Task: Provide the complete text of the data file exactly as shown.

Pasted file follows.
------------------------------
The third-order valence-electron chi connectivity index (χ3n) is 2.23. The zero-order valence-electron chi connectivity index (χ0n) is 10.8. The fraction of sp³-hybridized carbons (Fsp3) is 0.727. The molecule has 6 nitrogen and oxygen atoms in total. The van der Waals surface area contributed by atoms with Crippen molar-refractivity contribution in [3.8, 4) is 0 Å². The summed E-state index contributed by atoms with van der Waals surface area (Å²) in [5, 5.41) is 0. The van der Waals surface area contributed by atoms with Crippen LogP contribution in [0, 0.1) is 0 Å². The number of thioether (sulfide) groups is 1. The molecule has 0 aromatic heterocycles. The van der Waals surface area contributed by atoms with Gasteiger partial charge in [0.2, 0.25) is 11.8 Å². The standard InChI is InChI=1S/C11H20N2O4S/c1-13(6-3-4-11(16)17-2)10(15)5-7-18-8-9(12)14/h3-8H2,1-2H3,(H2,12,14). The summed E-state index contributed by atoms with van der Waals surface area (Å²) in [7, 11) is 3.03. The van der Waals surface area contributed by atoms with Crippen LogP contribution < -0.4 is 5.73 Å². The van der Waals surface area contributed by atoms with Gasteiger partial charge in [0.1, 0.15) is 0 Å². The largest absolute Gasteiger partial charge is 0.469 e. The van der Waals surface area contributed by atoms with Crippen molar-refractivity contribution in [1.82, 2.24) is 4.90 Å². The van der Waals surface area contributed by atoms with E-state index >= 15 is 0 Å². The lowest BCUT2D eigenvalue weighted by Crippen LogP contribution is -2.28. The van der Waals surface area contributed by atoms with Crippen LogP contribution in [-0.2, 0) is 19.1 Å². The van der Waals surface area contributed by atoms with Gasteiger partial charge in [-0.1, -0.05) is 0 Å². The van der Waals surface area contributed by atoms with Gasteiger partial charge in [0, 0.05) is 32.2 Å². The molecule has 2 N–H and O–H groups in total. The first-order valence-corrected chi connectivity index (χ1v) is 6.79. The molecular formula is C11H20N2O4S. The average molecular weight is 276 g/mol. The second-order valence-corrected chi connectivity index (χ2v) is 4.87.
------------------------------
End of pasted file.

The third-order valence-electron chi connectivity index (χ3n) is 2.23. The zero-order valence-electron chi connectivity index (χ0n) is 10.8. The fraction of sp³-hybridized carbons (Fsp3) is 0.727. The molecule has 6 nitrogen and oxygen atoms in total. The van der Waals surface area contributed by atoms with Crippen molar-refractivity contribution in [3.8, 4) is 0 Å². The summed E-state index contributed by atoms with van der Waals surface area (Å²) in [5, 5.41) is 0. The van der Waals surface area contributed by atoms with Crippen LogP contribution in [0, 0.1) is 0 Å². The number of thioether (sulfide) groups is 1. The molecule has 0 aromatic heterocycles. The van der Waals surface area contributed by atoms with Gasteiger partial charge in [0.2, 0.25) is 11.8 Å². The standard InChI is InChI=1S/C11H20N2O4S/c1-13(6-3-4-11(16)17-2)10(15)5-7-18-8-9(12)14/h3-8H2,1-2H3,(H2,12,14). The summed E-state index contributed by atoms with van der Waals surface area (Å²) in [7, 11) is 3.03. The van der Waals surface area contributed by atoms with Crippen LogP contribution < -0.4 is 5.73 Å². The van der Waals surface area contributed by atoms with Gasteiger partial charge in [0.1, 0.15) is 0 Å². The largest absolute Gasteiger partial charge is 0.469 e. The van der Waals surface area contributed by atoms with Crippen molar-refractivity contribution in [1.82, 2.24) is 4.90 Å². The van der Waals surface area contributed by atoms with E-state index >= 15 is 0 Å². The lowest BCUT2D eigenvalue weighted by Crippen LogP contribution is -2.28. The van der Waals surface area contributed by atoms with Crippen LogP contribution in [-0.2, 0) is 19.1 Å². The van der Waals surface area contributed by atoms with Gasteiger partial charge in [-0.1, -0.05) is 0 Å². The van der Waals surface area contributed by atoms with Gasteiger partial charge in [0, 0.05) is 32.2 Å². The molecule has 2 N–H and O–H groups in total. The first-order valence-corrected chi connectivity index (χ1v) is 6.79. The molecular formula is C11H20N2O4S. The average molecular weight is 276 g/mol. The second-order valence-corrected chi connectivity index (χ2v) is 4.87.